Irexit conference: ‘I am hoping something comes of this’
Fans of Trump and Farage look for more open debate on Ireland’s future in the EU
Europe of Freedom and Democracy event in the RDS, Dublin: Several people in the audience wore Trump-campaign Make America Great Again caps. Photograph: Bryan Meade
Luke O’Connor applauded and cheered with gusto and occasionally leapt to his feet during speeches at the Irexit conference for those opposed to Ireland’s membership of the European Union.
O’Connor wore a Trump-campaign “Make America Great Again” red baseball cap to the Saturday conference at the RDS in Dublin.
“I honestly get a great reaction. I would wear it on nights out,” he told The Irish Times.
I am hoping something comes of this, if not a party that we can get candidates to run in the European elections, that we even have a voice
The DCU student was typical of most attendees at the event, organised by Hermann Kelly, spokesman for the Ukip-led Europe of Freedom and Direct Democracy group in the EU Parliament. O’Connor is young, male and felt like his was a voice not heard in Irish politics or the media.
He explained that he comes at politics from “a different perspective”, that he was “very much at home” with the economic nationalism espoused by former Trump strategist Steve Bannon.
‘Affront to democracy’
Describing the EU as “an affront to democracy” with “unelected bureaucrats”, he hopes the Irexit conference will at least allow people to start a conversation.
“I am hoping something comes of this, if not a party that we can get candidates to run in the European elections, that we even have a voice,” he said.
In between speakers including Farage, writer John Waters, academics Anthony Coughlan and Karen Devine, attendees were entertained with videos lampooning Taoiseach Leo Varadkar and European Commission president Jean-Claude Juncker.
During the lunchtime break, Sarah Louise Mulligan (35), a student from Glasnevin, Dublin, approached O’Connor in the RDS to admire his cap.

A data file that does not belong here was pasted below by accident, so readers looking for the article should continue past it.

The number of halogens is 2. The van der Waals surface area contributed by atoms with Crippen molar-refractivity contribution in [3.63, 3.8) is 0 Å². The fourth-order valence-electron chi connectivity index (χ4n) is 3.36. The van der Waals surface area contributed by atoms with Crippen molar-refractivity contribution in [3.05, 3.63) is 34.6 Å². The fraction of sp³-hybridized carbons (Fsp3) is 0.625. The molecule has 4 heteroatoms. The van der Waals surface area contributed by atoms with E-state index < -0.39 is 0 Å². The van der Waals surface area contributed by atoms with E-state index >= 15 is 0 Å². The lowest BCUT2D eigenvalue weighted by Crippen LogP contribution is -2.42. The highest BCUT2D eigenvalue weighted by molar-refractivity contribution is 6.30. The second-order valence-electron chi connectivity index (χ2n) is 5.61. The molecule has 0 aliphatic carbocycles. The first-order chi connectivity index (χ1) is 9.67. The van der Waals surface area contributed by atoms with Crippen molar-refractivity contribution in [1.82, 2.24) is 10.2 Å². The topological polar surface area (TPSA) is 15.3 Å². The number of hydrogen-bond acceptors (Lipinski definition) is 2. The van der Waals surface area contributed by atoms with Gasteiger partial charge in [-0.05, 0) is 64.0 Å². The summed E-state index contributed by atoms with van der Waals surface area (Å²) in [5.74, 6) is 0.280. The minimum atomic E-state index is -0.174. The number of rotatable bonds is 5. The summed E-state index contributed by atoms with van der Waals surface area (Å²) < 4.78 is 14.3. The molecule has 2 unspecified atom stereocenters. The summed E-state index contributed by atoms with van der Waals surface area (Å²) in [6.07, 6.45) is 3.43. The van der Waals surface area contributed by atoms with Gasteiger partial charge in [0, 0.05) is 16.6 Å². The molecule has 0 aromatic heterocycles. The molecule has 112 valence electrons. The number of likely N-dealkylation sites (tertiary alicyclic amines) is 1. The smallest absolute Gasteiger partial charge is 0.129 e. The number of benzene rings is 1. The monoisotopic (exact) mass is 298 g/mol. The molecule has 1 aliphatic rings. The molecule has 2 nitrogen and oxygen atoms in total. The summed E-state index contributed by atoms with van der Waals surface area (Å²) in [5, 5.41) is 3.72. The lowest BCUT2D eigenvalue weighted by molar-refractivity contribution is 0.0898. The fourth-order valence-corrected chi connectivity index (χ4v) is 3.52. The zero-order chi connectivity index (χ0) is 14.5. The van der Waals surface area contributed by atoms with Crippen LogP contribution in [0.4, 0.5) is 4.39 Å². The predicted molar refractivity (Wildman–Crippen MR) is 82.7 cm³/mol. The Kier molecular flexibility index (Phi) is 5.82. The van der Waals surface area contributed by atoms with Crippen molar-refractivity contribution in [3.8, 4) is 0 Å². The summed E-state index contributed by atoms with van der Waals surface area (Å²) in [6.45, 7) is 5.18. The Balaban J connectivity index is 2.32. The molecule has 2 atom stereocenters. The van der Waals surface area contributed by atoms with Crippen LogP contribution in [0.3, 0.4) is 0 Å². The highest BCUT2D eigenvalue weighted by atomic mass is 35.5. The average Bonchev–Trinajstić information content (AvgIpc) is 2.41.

She explained that she came to the conference because she is a “really big fan of Nigel Farage” and believes Ireland should take “a few leaves out of Donald Trump’s book”.
Ireland needs to follow them and become independent, she says. She also attended because she felt there should be less bias in the media and more balance in political debate to represent anti-EU views.
“We are standing on our own two feet now. We don’t really need any EU help any more,” she said.
We are a net contributor. We don’t get anything back from the union. It costs us money to stay in
Maggie Dunne (73), a care assistant, and her daughter Samantha (47), who works for a pest control company, saw the conference advertised on Facebook and drove from their homes in Fermoy, Co Cork.
They see enough support for an Irexit party in Ireland, particularly given that the Irish public are paying more into the EU than the country is getting out.
“People are kind of waking up to what it means to them, how much it is going to cost them, how much they have lost,” she said.
“We are a net contributor. We don’t get anything back from the union. It costs us money to stay in.”
Bruno Canning (41), a lone protester at the conference, interrupted an interview which writer John Waters was having with Farage. He held up a blue EU flag and whistled the EU anthem Ode to Joy.
He was escorted out of the hall, accompanied by angry jeers. He even had his flag confiscated.
Standing outside the gates of the RDS, the computer science student explained that he had travelled from Kent in England to protest at the voices inside the conference and the loss of his right to live, work, study and retire anywhere in Europe post-Brexit.
Do you have to agree with everything before you come to these things? Is that the way it is in Ireland now?
Inside, Aine O’Connell, a teacher from Charleville in Co Cork, asked the panel – with just one female participant – why the event was “very male-dominated”. “Would that be a problem going forward?” she asked.
One delegate asked all the women at the conference to stand up; they were in a small minority.
O’Connell told The Irish Times she had come as an observer to educate herself and to see if she was interested in the idea of Irexit. She felt there needs to be a discussion about leaving the EU “without labelling people”.
“People are afraid to discuss this, people are afraid to bring it up,” she said.
“It is not going to be discussed because you are afraid that you are going to be labelled a bigot if you so much as bring up the topic.”
She had also noticed few women at the event and that this had generated negative comments on social media, based on photographs posted of the attendees at the event.
“I wondered why: why they don’t feel they come here and ask questions as well?” she said. “Do you have to agree with everything before you come to these things? Is that the way it is in Ireland now?”